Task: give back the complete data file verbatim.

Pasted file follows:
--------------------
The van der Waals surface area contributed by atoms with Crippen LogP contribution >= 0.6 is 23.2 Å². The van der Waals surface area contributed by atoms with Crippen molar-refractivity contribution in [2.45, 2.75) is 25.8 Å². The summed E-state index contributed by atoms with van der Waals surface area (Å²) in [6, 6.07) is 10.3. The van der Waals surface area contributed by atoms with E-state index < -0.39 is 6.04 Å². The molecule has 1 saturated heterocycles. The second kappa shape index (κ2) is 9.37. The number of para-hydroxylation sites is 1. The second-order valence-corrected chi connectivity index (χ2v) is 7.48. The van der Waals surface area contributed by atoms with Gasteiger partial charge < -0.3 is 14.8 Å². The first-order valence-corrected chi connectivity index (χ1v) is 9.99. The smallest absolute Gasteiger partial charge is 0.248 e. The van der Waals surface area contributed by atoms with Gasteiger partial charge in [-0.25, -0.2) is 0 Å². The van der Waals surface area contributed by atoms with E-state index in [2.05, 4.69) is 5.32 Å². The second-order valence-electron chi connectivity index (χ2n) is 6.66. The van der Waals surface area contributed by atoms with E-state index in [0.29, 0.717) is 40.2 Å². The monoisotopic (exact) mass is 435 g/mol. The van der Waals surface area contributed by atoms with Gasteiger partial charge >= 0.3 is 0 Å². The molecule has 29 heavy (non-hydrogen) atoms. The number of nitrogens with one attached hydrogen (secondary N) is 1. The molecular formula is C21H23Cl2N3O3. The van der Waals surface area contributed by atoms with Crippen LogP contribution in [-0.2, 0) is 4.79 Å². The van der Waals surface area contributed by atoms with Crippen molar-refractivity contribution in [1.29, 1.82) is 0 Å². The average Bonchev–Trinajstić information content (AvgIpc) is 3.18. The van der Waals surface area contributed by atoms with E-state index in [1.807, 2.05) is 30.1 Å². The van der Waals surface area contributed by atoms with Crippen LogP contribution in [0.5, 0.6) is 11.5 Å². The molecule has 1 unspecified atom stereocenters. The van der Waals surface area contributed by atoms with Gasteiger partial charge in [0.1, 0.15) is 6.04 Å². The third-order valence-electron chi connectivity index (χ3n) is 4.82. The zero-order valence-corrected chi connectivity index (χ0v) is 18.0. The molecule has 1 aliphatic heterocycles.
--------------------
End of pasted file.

The van der Waals surface area contributed by atoms with Crippen LogP contribution >= 0.6 is 23.2 Å². The van der Waals surface area contributed by atoms with Crippen molar-refractivity contribution in [2.45, 2.75) is 25.8 Å². The summed E-state index contributed by atoms with van der Waals surface area (Å²) in [6, 6.07) is 10.3. The van der Waals surface area contributed by atoms with E-state index < -0.39 is 6.04 Å². The molecule has 1 saturated heterocycles. The second kappa shape index (κ2) is 9.37. The number of para-hydroxylation sites is 1. The second-order valence-corrected chi connectivity index (χ2v) is 7.48. The van der Waals surface area contributed by atoms with Gasteiger partial charge < -0.3 is 14.8 Å². The first-order valence-corrected chi connectivity index (χ1v) is 9.99. The smallest absolute Gasteiger partial charge is 0.248 e. The van der Waals surface area contributed by atoms with Gasteiger partial charge in [-0.25, -0.2) is 0 Å². The van der Waals surface area contributed by atoms with E-state index in [2.05, 4.69) is 5.32 Å². The second-order valence-electron chi connectivity index (χ2n) is 6.66. The van der Waals surface area contributed by atoms with E-state index in [0.29, 0.717) is 40.2 Å². The monoisotopic (exact) mass is 435 g/mol. The van der Waals surface area contributed by atoms with Gasteiger partial charge >= 0.3 is 0 Å². The molecule has 29 heavy (non-hydrogen) atoms. The number of nitrogens with one attached hydrogen (secondary N) is 1. The molecular formula is C21H23Cl2N3O3. The van der Waals surface area contributed by atoms with Crippen LogP contribution in [-0.2, 0) is 4.79 Å². The van der Waals surface area contributed by atoms with Crippen molar-refractivity contribution in [1.29, 1.82) is 0 Å². The average Bonchev–Trinajstić information content (AvgIpc) is 3.18. The van der Waals surface area contributed by atoms with E-state index in [1.807, 2.05) is 30.1 Å². The van der Waals surface area contributed by atoms with Crippen LogP contribution in [0.5, 0.6) is 11.5 Å². The molecule has 1 unspecified atom stereocenters. The van der Waals surface area contributed by atoms with Gasteiger partial charge in [0.1, 0.15) is 6.04 Å². The third-order valence-electron chi connectivity index (χ3n) is 4.82. The zero-order valence-corrected chi connectivity index (χ0v) is 18.0. The molecule has 1 aliphatic heterocycles.